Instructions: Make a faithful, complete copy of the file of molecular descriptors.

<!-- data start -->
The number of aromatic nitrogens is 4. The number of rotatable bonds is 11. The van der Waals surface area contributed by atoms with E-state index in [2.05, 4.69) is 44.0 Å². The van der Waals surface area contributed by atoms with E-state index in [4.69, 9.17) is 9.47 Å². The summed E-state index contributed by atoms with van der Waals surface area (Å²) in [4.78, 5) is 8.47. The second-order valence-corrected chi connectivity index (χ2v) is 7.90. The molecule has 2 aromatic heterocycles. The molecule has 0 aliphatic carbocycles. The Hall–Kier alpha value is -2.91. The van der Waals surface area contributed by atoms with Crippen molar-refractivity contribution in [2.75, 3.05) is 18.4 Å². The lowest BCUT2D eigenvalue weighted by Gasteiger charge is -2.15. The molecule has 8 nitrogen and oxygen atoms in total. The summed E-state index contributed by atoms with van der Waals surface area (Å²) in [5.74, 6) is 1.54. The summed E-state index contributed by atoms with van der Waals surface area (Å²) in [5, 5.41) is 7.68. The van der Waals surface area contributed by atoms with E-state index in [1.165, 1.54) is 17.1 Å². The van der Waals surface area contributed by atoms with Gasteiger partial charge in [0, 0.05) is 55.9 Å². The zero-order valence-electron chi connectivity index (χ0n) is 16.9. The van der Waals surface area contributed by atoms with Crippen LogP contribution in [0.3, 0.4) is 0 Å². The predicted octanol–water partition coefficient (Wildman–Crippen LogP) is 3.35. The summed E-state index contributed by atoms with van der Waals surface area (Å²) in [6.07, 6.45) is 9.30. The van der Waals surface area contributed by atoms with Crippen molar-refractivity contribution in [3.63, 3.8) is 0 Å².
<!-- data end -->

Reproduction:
The number of aromatic nitrogens is 4. The number of rotatable bonds is 11. The van der Waals surface area contributed by atoms with E-state index in [2.05, 4.69) is 44.0 Å². The van der Waals surface area contributed by atoms with E-state index in [4.69, 9.17) is 9.47 Å². The summed E-state index contributed by atoms with van der Waals surface area (Å²) in [4.78, 5) is 8.47. The second-order valence-corrected chi connectivity index (χ2v) is 7.90. The molecule has 2 aromatic heterocycles. The molecule has 0 aliphatic carbocycles. The Hall–Kier alpha value is -2.91. The van der Waals surface area contributed by atoms with Crippen molar-refractivity contribution in [2.75, 3.05) is 18.4 Å². The lowest BCUT2D eigenvalue weighted by Gasteiger charge is -2.15. The molecule has 8 nitrogen and oxygen atoms in total. The summed E-state index contributed by atoms with van der Waals surface area (Å²) in [5.74, 6) is 1.54. The summed E-state index contributed by atoms with van der Waals surface area (Å²) in [5, 5.41) is 7.68. The van der Waals surface area contributed by atoms with E-state index in [1.165, 1.54) is 17.1 Å². The van der Waals surface area contributed by atoms with Gasteiger partial charge in [0, 0.05) is 55.9 Å². The zero-order valence-electron chi connectivity index (χ0n) is 16.9. The van der Waals surface area contributed by atoms with Crippen LogP contribution in [0.3, 0.4) is 0 Å². The predicted octanol–water partition coefficient (Wildman–Crippen LogP) is 3.35. The summed E-state index contributed by atoms with van der Waals surface area (Å²) in [6.07, 6.45) is 9.30. The van der Waals surface area contributed by atoms with Crippen molar-refractivity contribution in [3.63, 3.8) is 0 Å².